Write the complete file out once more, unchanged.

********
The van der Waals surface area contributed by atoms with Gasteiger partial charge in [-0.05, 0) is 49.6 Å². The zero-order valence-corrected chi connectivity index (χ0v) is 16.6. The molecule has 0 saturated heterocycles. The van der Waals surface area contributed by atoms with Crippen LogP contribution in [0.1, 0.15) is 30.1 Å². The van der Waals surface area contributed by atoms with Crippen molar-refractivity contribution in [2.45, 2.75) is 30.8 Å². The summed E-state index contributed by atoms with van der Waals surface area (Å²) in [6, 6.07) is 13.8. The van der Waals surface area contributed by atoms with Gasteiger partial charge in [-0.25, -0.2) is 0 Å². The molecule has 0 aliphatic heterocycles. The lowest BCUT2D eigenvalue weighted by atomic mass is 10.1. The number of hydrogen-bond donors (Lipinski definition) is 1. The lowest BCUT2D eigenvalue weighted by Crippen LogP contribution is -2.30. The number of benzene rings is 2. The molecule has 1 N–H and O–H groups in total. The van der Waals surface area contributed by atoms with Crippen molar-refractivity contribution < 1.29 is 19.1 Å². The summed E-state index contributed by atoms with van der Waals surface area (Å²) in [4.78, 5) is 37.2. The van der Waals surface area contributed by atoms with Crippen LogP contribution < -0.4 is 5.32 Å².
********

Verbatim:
The van der Waals surface area contributed by atoms with Gasteiger partial charge in [-0.05, 0) is 49.6 Å². The zero-order valence-corrected chi connectivity index (χ0v) is 16.6. The molecule has 0 saturated heterocycles. The van der Waals surface area contributed by atoms with Crippen LogP contribution in [0.1, 0.15) is 30.1 Å². The van der Waals surface area contributed by atoms with Crippen molar-refractivity contribution in [2.45, 2.75) is 30.8 Å². The summed E-state index contributed by atoms with van der Waals surface area (Å²) in [6, 6.07) is 13.8. The van der Waals surface area contributed by atoms with Gasteiger partial charge in [-0.25, -0.2) is 0 Å². The molecule has 0 aliphatic heterocycles. The lowest BCUT2D eigenvalue weighted by atomic mass is 10.1. The number of hydrogen-bond donors (Lipinski definition) is 1. The lowest BCUT2D eigenvalue weighted by Crippen LogP contribution is -2.30. The number of benzene rings is 2. The molecule has 1 N–H and O–H groups in total. The van der Waals surface area contributed by atoms with Crippen molar-refractivity contribution < 1.29 is 19.1 Å². The summed E-state index contributed by atoms with van der Waals surface area (Å²) in [4.78, 5) is 37.2. The van der Waals surface area contributed by atoms with Crippen LogP contribution < -0.4 is 5.32 Å².